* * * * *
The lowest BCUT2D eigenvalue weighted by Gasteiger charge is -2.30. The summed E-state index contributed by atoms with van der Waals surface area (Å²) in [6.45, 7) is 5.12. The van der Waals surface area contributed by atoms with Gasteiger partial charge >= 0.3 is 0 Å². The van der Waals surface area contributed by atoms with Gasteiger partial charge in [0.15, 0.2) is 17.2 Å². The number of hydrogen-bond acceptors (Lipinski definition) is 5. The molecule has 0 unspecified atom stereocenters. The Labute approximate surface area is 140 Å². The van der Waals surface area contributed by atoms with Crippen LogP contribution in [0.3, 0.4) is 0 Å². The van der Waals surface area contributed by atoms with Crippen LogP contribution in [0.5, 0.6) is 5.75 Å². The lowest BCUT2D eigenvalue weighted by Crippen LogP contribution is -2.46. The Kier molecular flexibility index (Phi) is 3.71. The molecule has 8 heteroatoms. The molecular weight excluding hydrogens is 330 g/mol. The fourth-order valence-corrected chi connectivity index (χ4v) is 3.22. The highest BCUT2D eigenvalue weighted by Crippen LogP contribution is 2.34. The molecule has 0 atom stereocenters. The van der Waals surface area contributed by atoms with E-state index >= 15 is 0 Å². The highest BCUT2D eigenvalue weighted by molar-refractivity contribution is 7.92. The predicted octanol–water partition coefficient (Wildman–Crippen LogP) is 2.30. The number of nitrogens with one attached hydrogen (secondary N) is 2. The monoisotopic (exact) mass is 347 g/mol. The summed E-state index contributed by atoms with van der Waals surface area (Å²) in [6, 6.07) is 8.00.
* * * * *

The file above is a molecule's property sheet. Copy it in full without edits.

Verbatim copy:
The lowest BCUT2D eigenvalue weighted by Gasteiger charge is -2.30. The summed E-state index contributed by atoms with van der Waals surface area (Å²) in [6.45, 7) is 5.12. The van der Waals surface area contributed by atoms with Gasteiger partial charge >= 0.3 is 0 Å². The van der Waals surface area contributed by atoms with Gasteiger partial charge in [0.15, 0.2) is 17.2 Å². The number of hydrogen-bond acceptors (Lipinski definition) is 5. The molecule has 0 unspecified atom stereocenters. The Labute approximate surface area is 140 Å². The van der Waals surface area contributed by atoms with Crippen LogP contribution in [0.3, 0.4) is 0 Å². The van der Waals surface area contributed by atoms with Crippen LogP contribution in [0.5, 0.6) is 5.75 Å². The lowest BCUT2D eigenvalue weighted by Crippen LogP contribution is -2.46. The Kier molecular flexibility index (Phi) is 3.71. The molecule has 8 heteroatoms. The molecular weight excluding hydrogens is 330 g/mol. The fourth-order valence-corrected chi connectivity index (χ4v) is 3.22. The highest BCUT2D eigenvalue weighted by Crippen LogP contribution is 2.34. The molecule has 0 atom stereocenters. The van der Waals surface area contributed by atoms with E-state index >= 15 is 0 Å². The highest BCUT2D eigenvalue weighted by molar-refractivity contribution is 7.92. The predicted octanol–water partition coefficient (Wildman–Crippen LogP) is 2.30. The number of nitrogens with one attached hydrogen (secondary N) is 2. The monoisotopic (exact) mass is 347 g/mol. The summed E-state index contributed by atoms with van der Waals surface area (Å²) in [6, 6.07) is 8.00.